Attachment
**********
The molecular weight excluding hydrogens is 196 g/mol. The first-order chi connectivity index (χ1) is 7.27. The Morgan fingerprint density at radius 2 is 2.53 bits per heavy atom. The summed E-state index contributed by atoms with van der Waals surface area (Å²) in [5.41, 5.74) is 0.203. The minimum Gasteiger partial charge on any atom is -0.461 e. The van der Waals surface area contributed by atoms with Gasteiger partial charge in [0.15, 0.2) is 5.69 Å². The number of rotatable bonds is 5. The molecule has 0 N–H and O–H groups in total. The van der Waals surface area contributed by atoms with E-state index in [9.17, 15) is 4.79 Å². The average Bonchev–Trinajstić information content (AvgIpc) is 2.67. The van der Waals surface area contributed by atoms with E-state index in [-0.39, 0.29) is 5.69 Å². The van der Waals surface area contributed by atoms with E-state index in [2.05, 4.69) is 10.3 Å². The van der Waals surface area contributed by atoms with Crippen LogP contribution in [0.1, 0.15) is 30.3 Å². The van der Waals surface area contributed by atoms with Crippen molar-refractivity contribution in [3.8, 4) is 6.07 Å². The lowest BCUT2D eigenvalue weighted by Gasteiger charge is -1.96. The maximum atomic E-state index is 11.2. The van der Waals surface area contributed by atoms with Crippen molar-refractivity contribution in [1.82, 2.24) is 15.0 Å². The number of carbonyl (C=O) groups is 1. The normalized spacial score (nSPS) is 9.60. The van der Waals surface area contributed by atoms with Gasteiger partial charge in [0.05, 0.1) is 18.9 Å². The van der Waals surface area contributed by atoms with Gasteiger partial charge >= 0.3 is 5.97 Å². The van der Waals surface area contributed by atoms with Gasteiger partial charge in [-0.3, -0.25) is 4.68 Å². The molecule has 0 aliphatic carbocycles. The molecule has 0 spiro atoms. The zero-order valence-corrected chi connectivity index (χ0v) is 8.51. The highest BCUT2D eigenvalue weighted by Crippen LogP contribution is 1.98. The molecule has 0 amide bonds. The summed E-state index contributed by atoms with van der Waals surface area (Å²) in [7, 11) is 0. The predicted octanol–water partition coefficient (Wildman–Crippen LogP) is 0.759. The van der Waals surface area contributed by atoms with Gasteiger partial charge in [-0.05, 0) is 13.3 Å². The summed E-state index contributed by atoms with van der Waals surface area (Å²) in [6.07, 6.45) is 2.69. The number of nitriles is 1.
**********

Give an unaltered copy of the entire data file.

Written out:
The molecular weight excluding hydrogens is 196 g/mol. The first-order chi connectivity index (χ1) is 7.27. The Morgan fingerprint density at radius 2 is 2.53 bits per heavy atom. The summed E-state index contributed by atoms with van der Waals surface area (Å²) in [5.41, 5.74) is 0.203. The minimum Gasteiger partial charge on any atom is -0.461 e. The van der Waals surface area contributed by atoms with Gasteiger partial charge in [0.15, 0.2) is 5.69 Å². The number of rotatable bonds is 5. The molecule has 0 N–H and O–H groups in total. The van der Waals surface area contributed by atoms with E-state index in [9.17, 15) is 4.79 Å². The average Bonchev–Trinajstić information content (AvgIpc) is 2.67. The van der Waals surface area contributed by atoms with E-state index in [-0.39, 0.29) is 5.69 Å². The van der Waals surface area contributed by atoms with E-state index in [2.05, 4.69) is 10.3 Å². The van der Waals surface area contributed by atoms with Crippen LogP contribution in [0.1, 0.15) is 30.3 Å². The van der Waals surface area contributed by atoms with Crippen molar-refractivity contribution in [3.8, 4) is 6.07 Å². The lowest BCUT2D eigenvalue weighted by Gasteiger charge is -1.96. The maximum atomic E-state index is 11.2. The van der Waals surface area contributed by atoms with Crippen molar-refractivity contribution in [1.82, 2.24) is 15.0 Å². The number of carbonyl (C=O) groups is 1. The normalized spacial score (nSPS) is 9.60. The van der Waals surface area contributed by atoms with Gasteiger partial charge in [0.05, 0.1) is 18.9 Å². The van der Waals surface area contributed by atoms with Gasteiger partial charge >= 0.3 is 5.97 Å². The van der Waals surface area contributed by atoms with Gasteiger partial charge in [-0.3, -0.25) is 4.68 Å². The molecule has 0 aliphatic carbocycles. The molecule has 0 spiro atoms. The zero-order valence-corrected chi connectivity index (χ0v) is 8.51. The highest BCUT2D eigenvalue weighted by Crippen LogP contribution is 1.98. The molecule has 0 amide bonds. The summed E-state index contributed by atoms with van der Waals surface area (Å²) in [7, 11) is 0. The predicted octanol–water partition coefficient (Wildman–Crippen LogP) is 0.759. The van der Waals surface area contributed by atoms with Gasteiger partial charge in [-0.05, 0) is 13.3 Å². The summed E-state index contributed by atoms with van der Waals surface area (Å²) in [6.07, 6.45) is 2.69. The number of nitriles is 1.